The dream brought them in droves, so many young men the Greensboro Swarm scrambled to find extra coaches to help with the open, preseason tryout for North Carolina’s first NBA Development League team in more than a decade.
For 186 aspirants the dream was worth sacrificing a $200 entry fee and a sunny, early-autumn Sunday for a chance, however slim, to play for the Charlotte Hornets’ new minor-league affiliate. In fantasy, at least, a jump to the NBA was not far behind. So many players wanted to come, late registrants were turned away.
The workout was held at UNC Greensboro’s Kaplan Center for Wellness, an impressive $91 million athletic and fitness facility opened this past summer almost within sight of the pro team’s home court, a new 2,200-seat fieldhouse adjacent to the Greensboro Coliseum. “There’s such interest!” marveled Swarm assistant coach Jaime Vathielil, most recently associate director of basketball operations on Jim Larranaga’s staff at the University of Miami in football-fixated Florida. “Carolina’s such a great basketball state, such a good culture over here.”
Trajan Langdon, general manager of the D-League Long Island Nets, was impressed by the Swarm turnout even though, as a former Duke All-America, he’s well-acquainted with North Carolina’s passion for basketball. “That’s fantastic. Good for them,” he said. Langdon’s Nets were pleased with tryout attendance they capped at 150. The Brooklyn affiliate was added for the 2016-17 season along with the Swarm and Chicago’s Windy City Bulls, which recently signed ex-N.C. State assistant Bobby Lutz to their coaching staff.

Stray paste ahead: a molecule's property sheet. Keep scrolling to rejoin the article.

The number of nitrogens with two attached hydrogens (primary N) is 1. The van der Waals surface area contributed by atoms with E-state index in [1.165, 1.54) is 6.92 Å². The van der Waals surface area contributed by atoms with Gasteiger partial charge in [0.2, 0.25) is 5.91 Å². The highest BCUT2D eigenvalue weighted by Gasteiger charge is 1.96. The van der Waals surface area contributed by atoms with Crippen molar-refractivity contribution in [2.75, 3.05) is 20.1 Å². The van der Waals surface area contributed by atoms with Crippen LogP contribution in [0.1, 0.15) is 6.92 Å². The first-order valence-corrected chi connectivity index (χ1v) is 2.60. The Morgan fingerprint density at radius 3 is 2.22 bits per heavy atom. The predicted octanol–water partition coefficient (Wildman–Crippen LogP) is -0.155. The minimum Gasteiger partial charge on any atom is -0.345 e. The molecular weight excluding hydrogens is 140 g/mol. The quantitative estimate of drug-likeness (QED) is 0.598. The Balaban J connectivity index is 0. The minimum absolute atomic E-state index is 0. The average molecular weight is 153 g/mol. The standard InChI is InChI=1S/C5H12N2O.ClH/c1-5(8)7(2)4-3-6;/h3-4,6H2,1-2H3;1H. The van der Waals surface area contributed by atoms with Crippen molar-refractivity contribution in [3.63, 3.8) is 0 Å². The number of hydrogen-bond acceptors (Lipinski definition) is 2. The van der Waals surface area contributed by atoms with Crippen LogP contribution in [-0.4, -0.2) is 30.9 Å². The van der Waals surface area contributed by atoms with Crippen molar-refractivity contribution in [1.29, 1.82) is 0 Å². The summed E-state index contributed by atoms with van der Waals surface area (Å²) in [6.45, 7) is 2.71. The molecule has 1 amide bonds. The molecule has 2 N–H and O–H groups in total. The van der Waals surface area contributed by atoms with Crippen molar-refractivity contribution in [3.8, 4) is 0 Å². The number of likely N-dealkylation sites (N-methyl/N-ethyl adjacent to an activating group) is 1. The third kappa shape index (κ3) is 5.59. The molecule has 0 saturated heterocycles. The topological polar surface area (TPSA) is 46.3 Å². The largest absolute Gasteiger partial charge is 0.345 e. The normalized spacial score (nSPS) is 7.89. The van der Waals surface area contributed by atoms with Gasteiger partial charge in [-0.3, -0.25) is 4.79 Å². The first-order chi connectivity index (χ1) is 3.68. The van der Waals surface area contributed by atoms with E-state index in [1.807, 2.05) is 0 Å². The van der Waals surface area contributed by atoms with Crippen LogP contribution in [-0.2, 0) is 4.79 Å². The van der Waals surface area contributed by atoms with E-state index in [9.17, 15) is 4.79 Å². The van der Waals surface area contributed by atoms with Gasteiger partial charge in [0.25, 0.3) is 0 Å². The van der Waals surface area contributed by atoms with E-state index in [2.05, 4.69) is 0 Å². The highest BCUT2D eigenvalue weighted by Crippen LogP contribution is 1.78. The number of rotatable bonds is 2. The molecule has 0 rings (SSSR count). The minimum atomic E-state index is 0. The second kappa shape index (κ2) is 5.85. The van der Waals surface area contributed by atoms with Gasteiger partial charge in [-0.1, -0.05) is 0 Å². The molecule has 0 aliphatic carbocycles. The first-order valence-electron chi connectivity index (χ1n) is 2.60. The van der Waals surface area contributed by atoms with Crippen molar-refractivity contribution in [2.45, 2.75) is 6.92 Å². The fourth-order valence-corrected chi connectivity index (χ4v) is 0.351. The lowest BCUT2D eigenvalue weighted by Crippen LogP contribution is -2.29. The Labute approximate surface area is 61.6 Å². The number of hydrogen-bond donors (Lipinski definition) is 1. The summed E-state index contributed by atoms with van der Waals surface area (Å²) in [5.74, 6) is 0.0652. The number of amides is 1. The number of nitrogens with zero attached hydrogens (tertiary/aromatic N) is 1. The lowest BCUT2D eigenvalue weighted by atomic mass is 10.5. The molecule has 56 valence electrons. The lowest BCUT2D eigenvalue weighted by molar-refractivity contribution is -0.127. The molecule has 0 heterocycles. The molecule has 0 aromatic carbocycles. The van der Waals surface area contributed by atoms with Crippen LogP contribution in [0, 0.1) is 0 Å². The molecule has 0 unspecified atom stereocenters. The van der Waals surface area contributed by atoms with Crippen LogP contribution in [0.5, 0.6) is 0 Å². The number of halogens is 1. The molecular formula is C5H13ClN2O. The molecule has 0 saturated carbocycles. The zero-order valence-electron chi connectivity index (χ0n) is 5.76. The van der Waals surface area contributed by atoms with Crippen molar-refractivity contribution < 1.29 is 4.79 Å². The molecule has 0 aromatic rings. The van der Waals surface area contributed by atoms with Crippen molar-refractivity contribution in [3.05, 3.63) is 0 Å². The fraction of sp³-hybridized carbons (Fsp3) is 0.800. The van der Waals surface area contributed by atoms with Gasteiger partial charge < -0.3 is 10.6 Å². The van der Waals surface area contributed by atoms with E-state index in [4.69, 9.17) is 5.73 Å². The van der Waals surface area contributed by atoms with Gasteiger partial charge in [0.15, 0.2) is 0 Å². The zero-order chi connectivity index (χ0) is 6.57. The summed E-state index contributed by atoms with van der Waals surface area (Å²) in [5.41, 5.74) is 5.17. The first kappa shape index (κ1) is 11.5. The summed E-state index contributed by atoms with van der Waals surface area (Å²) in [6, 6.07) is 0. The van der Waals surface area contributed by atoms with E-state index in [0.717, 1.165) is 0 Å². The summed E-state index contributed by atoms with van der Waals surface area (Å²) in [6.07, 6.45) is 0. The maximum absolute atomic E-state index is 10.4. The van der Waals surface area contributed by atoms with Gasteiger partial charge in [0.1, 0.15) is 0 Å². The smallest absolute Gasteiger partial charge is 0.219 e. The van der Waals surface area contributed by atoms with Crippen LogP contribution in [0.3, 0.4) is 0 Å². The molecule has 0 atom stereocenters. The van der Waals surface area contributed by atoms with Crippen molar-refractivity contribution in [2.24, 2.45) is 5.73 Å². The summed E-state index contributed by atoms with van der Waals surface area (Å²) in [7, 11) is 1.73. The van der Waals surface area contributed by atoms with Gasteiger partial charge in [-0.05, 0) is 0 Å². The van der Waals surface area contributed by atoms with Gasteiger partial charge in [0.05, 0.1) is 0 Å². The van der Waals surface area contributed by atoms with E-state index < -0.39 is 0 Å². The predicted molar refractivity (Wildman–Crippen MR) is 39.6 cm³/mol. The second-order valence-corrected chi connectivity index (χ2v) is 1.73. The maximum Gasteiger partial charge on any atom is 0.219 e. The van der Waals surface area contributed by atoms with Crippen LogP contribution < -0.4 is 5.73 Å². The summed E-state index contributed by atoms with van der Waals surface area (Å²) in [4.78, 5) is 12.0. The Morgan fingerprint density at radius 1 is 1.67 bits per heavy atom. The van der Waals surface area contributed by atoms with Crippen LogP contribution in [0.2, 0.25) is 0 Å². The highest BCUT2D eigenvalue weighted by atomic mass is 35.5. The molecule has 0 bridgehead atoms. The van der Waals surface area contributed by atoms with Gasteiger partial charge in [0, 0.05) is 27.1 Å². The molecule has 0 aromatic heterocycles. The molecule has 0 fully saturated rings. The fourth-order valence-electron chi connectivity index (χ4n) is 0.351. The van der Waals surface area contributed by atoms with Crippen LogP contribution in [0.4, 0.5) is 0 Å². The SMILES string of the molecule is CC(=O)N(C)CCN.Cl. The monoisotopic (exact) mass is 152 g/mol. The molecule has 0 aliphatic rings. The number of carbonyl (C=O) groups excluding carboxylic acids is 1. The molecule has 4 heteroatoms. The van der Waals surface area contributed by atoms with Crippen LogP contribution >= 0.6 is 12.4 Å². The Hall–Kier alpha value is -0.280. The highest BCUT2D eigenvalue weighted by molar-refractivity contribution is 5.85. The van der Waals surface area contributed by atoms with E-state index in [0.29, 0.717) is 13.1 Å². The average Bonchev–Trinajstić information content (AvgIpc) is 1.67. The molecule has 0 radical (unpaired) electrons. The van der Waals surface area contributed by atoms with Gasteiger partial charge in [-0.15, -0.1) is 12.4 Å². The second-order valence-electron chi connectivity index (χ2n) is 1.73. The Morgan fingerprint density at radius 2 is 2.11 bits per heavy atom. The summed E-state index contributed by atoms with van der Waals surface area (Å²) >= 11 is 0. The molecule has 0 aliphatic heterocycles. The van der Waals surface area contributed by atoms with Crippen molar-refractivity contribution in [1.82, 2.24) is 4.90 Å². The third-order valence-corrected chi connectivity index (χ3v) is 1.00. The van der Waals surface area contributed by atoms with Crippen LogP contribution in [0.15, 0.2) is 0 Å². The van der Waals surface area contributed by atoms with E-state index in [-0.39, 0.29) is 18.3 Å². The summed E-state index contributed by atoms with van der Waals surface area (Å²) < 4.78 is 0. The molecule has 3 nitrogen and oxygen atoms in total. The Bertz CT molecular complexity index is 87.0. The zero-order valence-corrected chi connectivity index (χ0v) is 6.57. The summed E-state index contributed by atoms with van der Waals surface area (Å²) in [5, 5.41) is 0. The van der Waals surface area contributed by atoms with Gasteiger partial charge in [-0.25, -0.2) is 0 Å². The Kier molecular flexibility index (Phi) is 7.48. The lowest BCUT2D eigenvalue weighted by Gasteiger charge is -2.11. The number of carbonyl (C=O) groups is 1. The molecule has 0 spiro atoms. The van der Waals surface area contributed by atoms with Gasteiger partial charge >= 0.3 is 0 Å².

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“You’re looking at players that are hungry,” said Swarm head coach Noel Gillespie, noting some tryout participants came from as far away as Florida and Maryland. “These guys are starving, they’re doing anything to get to the next level, to get a sniff from the Swarm. Everybody’s chasing the same dream.”
Among the Greensboro hopefuls was 6-3 guard Jalen Witherspoon, a Mars Hill University starter who graduated earlier this year after topping the Lions’ 2016 squad in 3-point accuracy and steals. Lamenting the fact Mars Hill was “overshadowed” in its neighborhood by programs like Western Carolina and UNC Asheville, the Monroe product was determined to showcase his skills and hard work. “It would be big time” to ultimately play pro ball in Charlotte, said Witherspoon, 21. “This is a kid’s dream, really,” he added, echoing the theme for the day.
For love of the game
Also trying to capture the fancy of Swarm coaches prowling the sidelines in teal T-shirts with “Charlotte Basketball” on their chests was Aron Nwankwo, one of the taller players at 6-7. Nwankwo, 24, attended Pitt as a pre-med major on academic scholarship. In 2014 he earned 16 minutes of playing time in nine games before a shoulder injury ended his senior season, then briefly played pro ball in Montevideo, Uruguay. He returned to the States to be near his young son.
“I still love basketball,” he said. “I want to get the most out of it when I’m young.” To demonstrate his D-League credentials, he applied lessons instilled in college by defense-minded coach Jamie Dixon. “I tried to play really hard,” said the dark-bearded forward from Baltimore, his long hair reaching the 88 on the back of his sleeveless Swarm shirt. “At Pitt that’s what got me on the floor was my high motor. (Today) I played hard D. I did the tough stuff, the little stuff. I got rebounds. I also tried to show my versatility, step out and shoot it a little bit.”
I never let anybody give up on themselves, because you never know.
Swarm assistant Corsley Edwards